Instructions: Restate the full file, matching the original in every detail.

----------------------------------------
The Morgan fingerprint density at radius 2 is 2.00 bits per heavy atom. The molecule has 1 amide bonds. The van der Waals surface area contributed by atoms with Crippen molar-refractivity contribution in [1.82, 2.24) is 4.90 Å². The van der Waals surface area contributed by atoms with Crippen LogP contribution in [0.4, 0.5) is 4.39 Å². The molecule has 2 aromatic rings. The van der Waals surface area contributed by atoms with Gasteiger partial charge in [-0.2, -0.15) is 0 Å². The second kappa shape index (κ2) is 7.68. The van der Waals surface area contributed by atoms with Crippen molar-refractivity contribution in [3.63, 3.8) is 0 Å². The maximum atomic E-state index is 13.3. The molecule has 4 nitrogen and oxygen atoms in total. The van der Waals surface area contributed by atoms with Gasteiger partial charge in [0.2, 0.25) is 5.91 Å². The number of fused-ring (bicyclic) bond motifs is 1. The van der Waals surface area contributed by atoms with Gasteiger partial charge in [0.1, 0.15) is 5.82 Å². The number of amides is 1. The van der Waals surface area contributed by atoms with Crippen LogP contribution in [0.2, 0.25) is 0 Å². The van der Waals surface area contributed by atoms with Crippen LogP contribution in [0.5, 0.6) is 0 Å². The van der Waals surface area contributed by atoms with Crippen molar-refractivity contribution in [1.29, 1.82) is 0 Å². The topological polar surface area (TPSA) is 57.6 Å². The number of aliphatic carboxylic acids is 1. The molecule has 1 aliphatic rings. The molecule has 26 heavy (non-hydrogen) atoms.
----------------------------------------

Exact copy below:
The Morgan fingerprint density at radius 2 is 2.00 bits per heavy atom. The molecule has 1 amide bonds. The van der Waals surface area contributed by atoms with Crippen molar-refractivity contribution in [1.82, 2.24) is 4.90 Å². The van der Waals surface area contributed by atoms with Crippen LogP contribution in [0.4, 0.5) is 4.39 Å². The molecule has 2 aromatic rings. The van der Waals surface area contributed by atoms with Gasteiger partial charge in [-0.2, -0.15) is 0 Å². The second kappa shape index (κ2) is 7.68. The van der Waals surface area contributed by atoms with Crippen molar-refractivity contribution in [3.63, 3.8) is 0 Å². The maximum atomic E-state index is 13.3. The molecule has 4 nitrogen and oxygen atoms in total. The van der Waals surface area contributed by atoms with Gasteiger partial charge in [0.2, 0.25) is 5.91 Å². The number of fused-ring (bicyclic) bond motifs is 1. The van der Waals surface area contributed by atoms with Gasteiger partial charge in [0.1, 0.15) is 5.82 Å². The number of amides is 1. The van der Waals surface area contributed by atoms with Crippen LogP contribution in [0.2, 0.25) is 0 Å². The van der Waals surface area contributed by atoms with Crippen LogP contribution in [0.5, 0.6) is 0 Å². The van der Waals surface area contributed by atoms with Crippen molar-refractivity contribution in [1.29, 1.82) is 0 Å². The topological polar surface area (TPSA) is 57.6 Å². The number of aliphatic carboxylic acids is 1. The molecule has 1 aliphatic rings. The molecule has 26 heavy (non-hydrogen) atoms.